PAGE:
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Half of kiwis sold at Jhb market go across the border

Locally-grown green kiwis coining it as South Africa waits for last from Europe

The kiwi shortage that South Africa and its neighbors experience this time of the year could be a thing of the past when Chilean kiwis receive import approval, which the industry expects could be within six months or a year.

Right: Kiwis from the Eastern Cape at the Johannesburg municipal market.

At the Johannesburg municipal market, prices for locally-grown kiwis are "through the roof", says Alex Christodolides of GROW BothaRoodt agency. "The prices are ridiculous – we're selling at R750 [37.6 euros] for a 10kg box, and we can't keep up with demand." Normally, 3kg trays would sell for R120 (6 euros); now it's going for R225 (11.3 euros), he says. "The reason is the huge break between the last of the green kiwis from Europe and the first kiwis from New Zealand. It's going phenomenally for the few green kiwi growers left in South Africa."

Wellington-based Star South Fruits Pty Ltd imports kiwifruit for twelve months of the year. They are one of two Zespri licensees in the country. "We don't bring in a Zespri class 1 due to competing demand from other parts of the world with stronger currencies than ours," notes Miecké Wessels-Cloete who heads up Star South's kiwi division. "Compared to Euro and Dollar markets, South Africa presents relatively lower purchasing power. You wouldn't say we're bringing in class 2 though: it's just, unlike class 1 which comes in 3.3kg trays, these come in 6kg loose cartons, and it's not as round. We prefer the smaller sizes, which other markets don't want."

European kiwi imports are class 1 product. South Africa is still more focused on prepacking than on loose kiwi sales, she observes, for which small counts are suitable. South African retail has not yet moved away from packaging to the extent that European retail has, in part deterred by the high risk of food wastage resulting from loose fruit from being handled by shoppers.

"This year I took a chance with the last two containers arriving by the middle of May – it's the latest I've ever brought in kiwis from Europe," she says. As it is, there will then still be a gap of around four weeks before Star South starts bringing in Zespri Vita Green Hayward and Zespri™️ Vita SunGold™️ kiwifruit.

Globally, she remarks, the SunGold™️ kiwi from New Zealand outperforms the green kiwi.

South Africa high-risk import destination
Wessels-Cloete remarks that South Africa is the only country with so much green Hayward fruit still on its allocation; the rest of the world want the SunGold™️ kiwi. Green kiwis compose 65% of the Zespri fruit they import from June until November.

The European import season restarts in December (until May).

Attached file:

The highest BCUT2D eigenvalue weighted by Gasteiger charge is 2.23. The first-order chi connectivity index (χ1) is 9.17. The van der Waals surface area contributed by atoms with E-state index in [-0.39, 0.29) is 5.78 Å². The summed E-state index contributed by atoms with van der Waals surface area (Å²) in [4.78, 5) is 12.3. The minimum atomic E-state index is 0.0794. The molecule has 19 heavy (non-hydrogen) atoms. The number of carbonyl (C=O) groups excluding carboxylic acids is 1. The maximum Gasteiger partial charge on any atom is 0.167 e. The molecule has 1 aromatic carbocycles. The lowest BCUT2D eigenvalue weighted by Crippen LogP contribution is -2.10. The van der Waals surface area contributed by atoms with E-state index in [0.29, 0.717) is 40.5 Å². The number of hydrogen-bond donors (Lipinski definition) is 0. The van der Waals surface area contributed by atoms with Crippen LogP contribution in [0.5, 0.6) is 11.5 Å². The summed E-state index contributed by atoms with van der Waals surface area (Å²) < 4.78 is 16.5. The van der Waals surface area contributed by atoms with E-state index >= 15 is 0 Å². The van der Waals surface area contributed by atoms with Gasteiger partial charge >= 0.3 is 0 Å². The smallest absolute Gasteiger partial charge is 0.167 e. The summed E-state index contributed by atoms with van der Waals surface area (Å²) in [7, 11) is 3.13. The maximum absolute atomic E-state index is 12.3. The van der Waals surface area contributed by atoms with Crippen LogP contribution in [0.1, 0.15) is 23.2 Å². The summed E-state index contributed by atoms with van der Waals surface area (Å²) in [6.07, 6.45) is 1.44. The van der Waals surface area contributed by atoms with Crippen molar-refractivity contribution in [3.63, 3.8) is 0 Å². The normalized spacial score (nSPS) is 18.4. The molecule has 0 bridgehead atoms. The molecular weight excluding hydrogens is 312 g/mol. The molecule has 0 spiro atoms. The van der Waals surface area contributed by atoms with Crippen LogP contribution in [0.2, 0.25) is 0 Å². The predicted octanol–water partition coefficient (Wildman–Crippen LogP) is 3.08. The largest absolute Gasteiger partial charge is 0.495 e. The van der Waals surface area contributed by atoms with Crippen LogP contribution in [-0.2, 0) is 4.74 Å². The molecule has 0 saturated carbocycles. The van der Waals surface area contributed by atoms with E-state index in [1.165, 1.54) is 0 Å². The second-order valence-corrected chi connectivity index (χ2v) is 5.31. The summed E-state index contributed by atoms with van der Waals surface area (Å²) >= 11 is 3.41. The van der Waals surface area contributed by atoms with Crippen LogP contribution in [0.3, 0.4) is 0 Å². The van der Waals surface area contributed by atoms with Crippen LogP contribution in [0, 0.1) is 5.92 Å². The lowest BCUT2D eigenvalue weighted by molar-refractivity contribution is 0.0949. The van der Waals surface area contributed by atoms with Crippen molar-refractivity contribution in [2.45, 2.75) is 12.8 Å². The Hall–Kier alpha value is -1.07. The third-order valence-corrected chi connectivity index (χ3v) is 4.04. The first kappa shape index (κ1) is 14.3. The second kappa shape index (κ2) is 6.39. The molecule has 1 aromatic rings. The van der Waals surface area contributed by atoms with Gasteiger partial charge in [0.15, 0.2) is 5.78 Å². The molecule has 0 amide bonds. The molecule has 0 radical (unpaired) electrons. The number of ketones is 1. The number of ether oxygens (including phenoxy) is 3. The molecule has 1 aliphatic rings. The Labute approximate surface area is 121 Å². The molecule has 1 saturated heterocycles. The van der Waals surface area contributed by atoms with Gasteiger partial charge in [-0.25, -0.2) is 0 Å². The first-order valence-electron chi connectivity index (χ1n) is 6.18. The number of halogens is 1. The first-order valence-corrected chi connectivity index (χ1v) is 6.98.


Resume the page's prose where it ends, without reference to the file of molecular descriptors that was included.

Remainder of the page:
Inefficiencies at South African ports – Cape Town, specifically – mark South Africa as a high risk destination: last season she was waiting for Zespri kiwis on a vessel from Tauranga which omitted Cape Town, sailed on to Walvis Bay in Namibia, and only on its return leg could the kiwis be unloaded in Cape Town after almost 92 days on the water.

"And would you believe it: the quality was 100%!" she laughs, adding that in her experience, the shelf life of Zespri's SunGold™️ kiwis surpasses other golden kiwi varieties. She organizes SunGold™️ kiwi supermarket promotions to stimulates the appetite, noting that SunGold™️ imports have grown by 10 to 12% every year over seven years.

She observes that South Africans haven't yet discovered that the golden kiwi is not just another version of the green kiwi. "A green kiwi is primarily for the slice and dice sector, it's what you put into your smoothie, while a golden kiwi is the ideal snack, perfect to include in a lunchbox."

Christodolides is sceptical of the rapid expansion in golden kiwi orchards in South Africa. "I've been selling kiwis for forty years, and the gold has never taken off, it's maybe 5% of what we sell."

Bulk of wholesale kiwis for Africa
It is a surprising fact that a significant amount of the green kiwifruit at the Johannesburg municipal market are bought by buyers from other African countries.

"Fifty percent of what we sell here, if not more, is going to Africa: Zimbabwe, Zambia," explains Christodolides. "They're the ones looking for it, and then it's also the catering industry, but the bulk is for Africa."

Star South also re-exports a fair bit of kiwis to Kenya and Uganda by air, riding on the back of their strong grape business in those countries. "Every week we load a few pallets of kiwis for them, and we see that cross-border kiwi sales are astronomical in Johannesburg."

For more information:
Miecké Wessels-Cloete
Star South Fruits Pty Ltd
Tel: +27 21 864 3655
Email: [email protected]

Alex Christodolides
GROW BothaRoodt
Tel: +27 82 455 1243
Email: [email protected]